AC: “Projective geometry” describes how we project the three-dimensional world around us onto a two-dimensional canvas. Cameras do this all the time, and they can do it with any shape, including a human face. Projective geometry handles mostly the part of the world that is points and lines. Because of that, my students draw a lot of man-made objects: buildings, letters, furniture, etc.
“Fractal geometry” is better at dealing with natural objects, particularly objects with neat textures. The word “fractal” comes from the same root word as “fracture”; it describes things like broccoli or clouds, where if you break a little piece off, that piece looks like the whole thing. Fractal drawings contain a lot of repetition at smaller and smaller scales, like drawing a big tree that has branches, each of which has tinier branches.
MF: I couldn’t do better than Annalisa’s explanation.
HW: Could you describe the objective and the process of doing tape drawings on windows that you ask your students to do?
AC: I could stand up in front of my students and say, “When you draw a picture of lines going away from you, you have to use a vanishing point.” But that’s not the best way to teach: it’s boring, and the students think I’m telling them some weird, arbitrary rule.
Instead, Marc and I have our students work in groups to create a drawing of what they see in the world. One student (the “art director”) stands about 4 to 6 feet from a large window. The other students put drafting tape on the window where the art director sees edges of buildings and other objects outside. From the art director’s position, the tape lines up exactly with lines in the outside world. When the students are finished with their picture, I can show them that THEY created this thing we’ll eventually call the vanishing point. So they are telling me how to draw the world; I’m not telling them.
We come back to the window-taping day over and over in our class. Almost everything else we do builds on their own experience that day, not on some textbook definitions and rules of perspective.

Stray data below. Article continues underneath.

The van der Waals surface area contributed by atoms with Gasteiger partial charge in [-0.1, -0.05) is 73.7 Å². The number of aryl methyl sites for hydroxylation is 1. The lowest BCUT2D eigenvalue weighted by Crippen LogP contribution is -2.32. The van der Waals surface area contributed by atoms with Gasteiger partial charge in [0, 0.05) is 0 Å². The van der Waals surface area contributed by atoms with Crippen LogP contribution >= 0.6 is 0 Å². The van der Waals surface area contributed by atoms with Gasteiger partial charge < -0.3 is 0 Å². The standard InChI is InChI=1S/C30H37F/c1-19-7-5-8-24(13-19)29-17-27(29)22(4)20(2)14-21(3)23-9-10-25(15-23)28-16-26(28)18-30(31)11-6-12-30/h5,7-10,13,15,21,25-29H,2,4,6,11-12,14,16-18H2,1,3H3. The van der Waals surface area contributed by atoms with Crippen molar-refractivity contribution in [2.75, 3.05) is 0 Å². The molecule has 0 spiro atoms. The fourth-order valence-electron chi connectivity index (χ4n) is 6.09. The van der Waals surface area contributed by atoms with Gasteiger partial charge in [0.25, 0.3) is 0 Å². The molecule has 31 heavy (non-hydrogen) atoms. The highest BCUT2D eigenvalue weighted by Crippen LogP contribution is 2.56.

HW: What gets your Hamster Wheel running? (What gets you itching to draw or create?)
AC: I start drawing when I want to solve a problem. For example, right now I’m trying to understand how a thing called a “projective colineation” can come from a series of things called “perspective colineations”. I’m really, really stuck—and that’s actually sort of fun. I’m drawing lots of pictures to try to get unstuck, and by drawing these pictures I’m learning more and more about the problem. The pictures aren’t beautiful in the usual sense, but for me they contain some deep mathematical meaning, and that meaning is important to me.
MF: At this point in my life drawing is more fun if it involves mathematics in some way. I often get ideas for my research by drawing diagrams of mathematical ideas. Sometimes a line of investigation doesn’t seem to involve drawing, but then a drawing gets me unstuck at some critical point. And whenever I’m writing for an audience of more than just narrow specialists, I try to summarize the main points using pictures of some kind. Not all mathematical ideas involve pictures, but I’m extremely partial to those that do.
Thanks again Annalisa and Marc! May drawing continue to be the tool that helps you get “unstuck”!
For more information on what Annalisa and Marc have researched about drawing and mathematics, please be sure to visit the resources below.
Annalisa Crannell at Franklin & Marshall College
Mathematics of Art course description
Writing in Mathematics course description
Bryn Mawr Now
Mathematical Association of America (MAA) Distinguished Lecture
Inside Higher Education: Perspective in Math and Art by Annalisa Crannell (July 18, 2011)
Society for Industrial & Applied Mathematics (SIAM): How to Look at Art by Marc Frantz (May 14, 1998)
Drawing with Awareness (April 2003)
What I Wish I Had Known in Art School: Foundation of a Course in Mathematics and Art
Viewpoints: Mathematical Perspective and Fractal Geometry in Art written by Marc Frantz and Annalisa Crannell (Google Books)
Writing Projects for Mathematical Courses written by Annalisa Crannell, Gavin LaRose & Thomas Ratcliff
Starting our Careers written and edited by Curtis D. Bennett, edited by Annalisa Crannell